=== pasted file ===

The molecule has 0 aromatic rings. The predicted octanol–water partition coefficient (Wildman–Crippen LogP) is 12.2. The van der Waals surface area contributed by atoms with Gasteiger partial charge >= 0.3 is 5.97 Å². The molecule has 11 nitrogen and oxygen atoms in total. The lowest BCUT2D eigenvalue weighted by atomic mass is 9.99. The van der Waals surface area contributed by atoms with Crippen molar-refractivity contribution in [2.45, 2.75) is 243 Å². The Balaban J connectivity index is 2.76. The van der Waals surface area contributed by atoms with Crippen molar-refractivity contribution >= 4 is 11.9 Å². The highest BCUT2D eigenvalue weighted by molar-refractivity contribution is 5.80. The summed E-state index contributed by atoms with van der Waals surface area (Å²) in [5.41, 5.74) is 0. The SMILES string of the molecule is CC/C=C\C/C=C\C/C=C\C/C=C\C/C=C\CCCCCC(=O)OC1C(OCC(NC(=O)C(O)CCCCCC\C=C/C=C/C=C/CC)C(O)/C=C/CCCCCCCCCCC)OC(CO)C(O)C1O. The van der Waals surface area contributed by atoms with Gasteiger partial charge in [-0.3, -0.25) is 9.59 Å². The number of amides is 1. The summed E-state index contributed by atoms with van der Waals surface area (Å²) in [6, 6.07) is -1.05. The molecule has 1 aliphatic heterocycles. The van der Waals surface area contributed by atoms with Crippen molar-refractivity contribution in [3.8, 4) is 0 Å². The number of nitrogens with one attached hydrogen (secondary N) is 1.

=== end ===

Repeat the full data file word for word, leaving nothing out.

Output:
The molecule has 0 aromatic rings. The predicted octanol–water partition coefficient (Wildman–Crippen LogP) is 12.2. The van der Waals surface area contributed by atoms with Gasteiger partial charge >= 0.3 is 5.97 Å². The molecule has 11 nitrogen and oxygen atoms in total. The lowest BCUT2D eigenvalue weighted by atomic mass is 9.99. The van der Waals surface area contributed by atoms with Crippen molar-refractivity contribution in [2.45, 2.75) is 243 Å². The Balaban J connectivity index is 2.76. The van der Waals surface area contributed by atoms with Crippen molar-refractivity contribution >= 4 is 11.9 Å². The highest BCUT2D eigenvalue weighted by molar-refractivity contribution is 5.80. The summed E-state index contributed by atoms with van der Waals surface area (Å²) in [5.41, 5.74) is 0. The SMILES string of the molecule is CC/C=C\C/C=C\C/C=C\C/C=C\C/C=C\CCCCCC(=O)OC1C(OCC(NC(=O)C(O)CCCCCC\C=C/C=C/C=C/CC)C(O)/C=C/CCCCCCCCCCC)OC(CO)C(O)C1O. The van der Waals surface area contributed by atoms with Gasteiger partial charge in [-0.3, -0.25) is 9.59 Å². The number of amides is 1. The summed E-state index contributed by atoms with van der Waals surface area (Å²) in [6, 6.07) is -1.05. The molecule has 1 aliphatic heterocycles. The van der Waals surface area contributed by atoms with Crippen molar-refractivity contribution in [3.8, 4) is 0 Å². The number of nitrogens with one attached hydrogen (secondary N) is 1.